Saskatchewan’s wide-open prairie is home to a high concentration of haunted locations.
Below we’ve listed Saskatchewan’s most haunted locations for your perusal. Be warned, though, don’t continue reading with the lights off!
1. Moose Head Inn at, Kenosee Lake
After the original owner’s passed away, the location was purchased by Dale Orsted, who shortly after purchasing in 1990 started to witness a lot of paranormal activity.
Staff and guests alike have witnessed several instances of poltergeist activity, including heavy doors swinging wide open and slamming shut and items from the bar being thrown and sometimes moved out of site, only to re-appear later on in the same place they were left.
There’s a common report of disembodied footsteps being heard and thunderous bangs coming from an unknown source. The source of the bangs has never been figured out, and the intensity of this seemed to increase during renovations. When the bangs were heard, the police were called as the owners thought they were being broken into.
2. Kinsmen Park, Prince Albert
The next stop on our journey through the most haunted places in Saskatchewan is Kinsmen Park. If you’re looking for a creepy evening stroll, then Kinsmen Park in Prince Albert is one you want to experience.
A jail was on the site on 28th street that was fully equipped with gallows where many people were executed. Legend says that the last five people hanged at the jail are buried on the park’s grounds, and you can hear their disembodied groans and voices. If you visit the park, sit and listen in silence, you may hear them!
3. Bekevar Church, near Kipling
Bekevar Church, located just outside of Kipling, was built in 1911 for the Hungarian settlers to the area, serving as a focal point for the community. It was designed with the Great church in Debrecen Hungary in mind.
The most common occurrence at this church and cemetery is the bell being rung by unseen hands. Another typical report is of mysterious smells that bear no tie with the location. Many people believe there’s a protective spirit and have felt only good feelings throughout.
4. Kerrobert Court House, Kerrobert
This imposing brick building was built in 1920 by the Provincial Architect Maurice W. Sharon and was the center point for the local community. The courthouse is now home to municipal offices for the town of Kerrobert, but enough about that. Let’s get down to the ghosts!
For years staff members have been reporting the sounds of disembodied whispers emanating from empty rooms and right next to people. The courthouse’s most common occurrence is the sound of disembodied footsteps, with a concentration of activity on the main stairway and the courtroom in the early morning hours.
The story surrounding the hauntings is believed to come from an old skull locked in the evidence room during a murder trial in 1931. Paranormal reports date back to the ’30s too!
5. Darke Hall, Regina
A historic venue for the performing arts, Darke Hall was built back in 1928, and it held its very first concert in 1929. Currently serving as the main music venue for the University of Regina, the hall was for many years the town of Regina’s main concert hall and the home to the Symphony Orchestra of Regina.
Several spirits haunt the halls, but none more infamous than Francis Darke himself, the building’s namesake. He is believed to sneak into shows with many performers witnessing his ghost dressed in the attire correct for the time he was alive. Once the show has ended, he vanishes into thin air!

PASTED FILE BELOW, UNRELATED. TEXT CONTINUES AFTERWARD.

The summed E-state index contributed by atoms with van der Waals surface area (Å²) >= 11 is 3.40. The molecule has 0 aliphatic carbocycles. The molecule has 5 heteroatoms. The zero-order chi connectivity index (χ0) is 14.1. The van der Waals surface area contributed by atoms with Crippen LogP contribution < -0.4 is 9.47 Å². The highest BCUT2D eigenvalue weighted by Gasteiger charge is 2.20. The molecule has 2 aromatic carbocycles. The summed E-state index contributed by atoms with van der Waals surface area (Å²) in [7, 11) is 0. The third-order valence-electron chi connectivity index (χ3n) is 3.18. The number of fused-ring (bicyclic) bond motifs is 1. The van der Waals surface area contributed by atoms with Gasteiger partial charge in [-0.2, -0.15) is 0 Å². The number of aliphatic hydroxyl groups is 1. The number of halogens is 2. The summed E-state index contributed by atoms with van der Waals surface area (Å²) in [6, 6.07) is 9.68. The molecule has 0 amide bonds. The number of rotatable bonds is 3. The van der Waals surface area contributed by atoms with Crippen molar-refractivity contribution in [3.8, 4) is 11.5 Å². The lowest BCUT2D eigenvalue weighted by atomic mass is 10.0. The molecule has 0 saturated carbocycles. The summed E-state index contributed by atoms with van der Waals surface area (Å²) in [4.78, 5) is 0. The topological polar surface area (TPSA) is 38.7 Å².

There are reportedly ghosts of children in the building, making sense as it once served as a schoolhouse where children were quarantined and died after a typhoid epidemic.
6. Gravelbourg School, Gravelbourg
This one-time convent in the small town of Gravelbourg is reportedly extremely haunted. On the fourth floor are the ghosts of ladies known to open and close doors. There’s the ghost of a little boy who went missing.
His apparition appears in the auditorium. The ghost of a little girl is also haunting the building. Her life was cut short after having died from tuberculosis.
7. The Marr Residence, Saskatoon
The Marr Residence is the oldest house still standing on its original site in the whole of Saskatoon. Having been built by Alexnder Marr in 1884, the house is one of the first substantial houses to be recorded in the original Temperance Colony of Saskatoon.
Now a national historic site, the Marr residence was purchased by the City of Saskatoon in 1979 and restored and reopened as a museum that showcases what domestic life was like in the early years of Saskatoon.
It served as a field hospital during the resistance, and a mother who lived there with her family died shortly after giving birth. This provides a good backdrop for the hauntings that have been reported here.
It’s believed to house a few ghosts, the first of which is believed to be the spirit of a man. He’s known to be angry and has been reported to attack and torment women.
The second ghost is a child known on many occasions to appear standing in front of the windows.
Another report could be the angry man, but there have been instances where visitors and staff alike have heard disembodied voices and captured EVPs with the ongoing angry tone and rude remarks.
8. Park Town Hotel, Saskatoon
A middle-aged gentleman haunts the hotel after a tragic accident in the swimming pool. The spirit of a young girl haunts the hotel’s ground floor and is often seen or heard playing the piano.
Once a nightclub, now an event hall, the Cedar Room is said to be a hotbed of paranormal activity.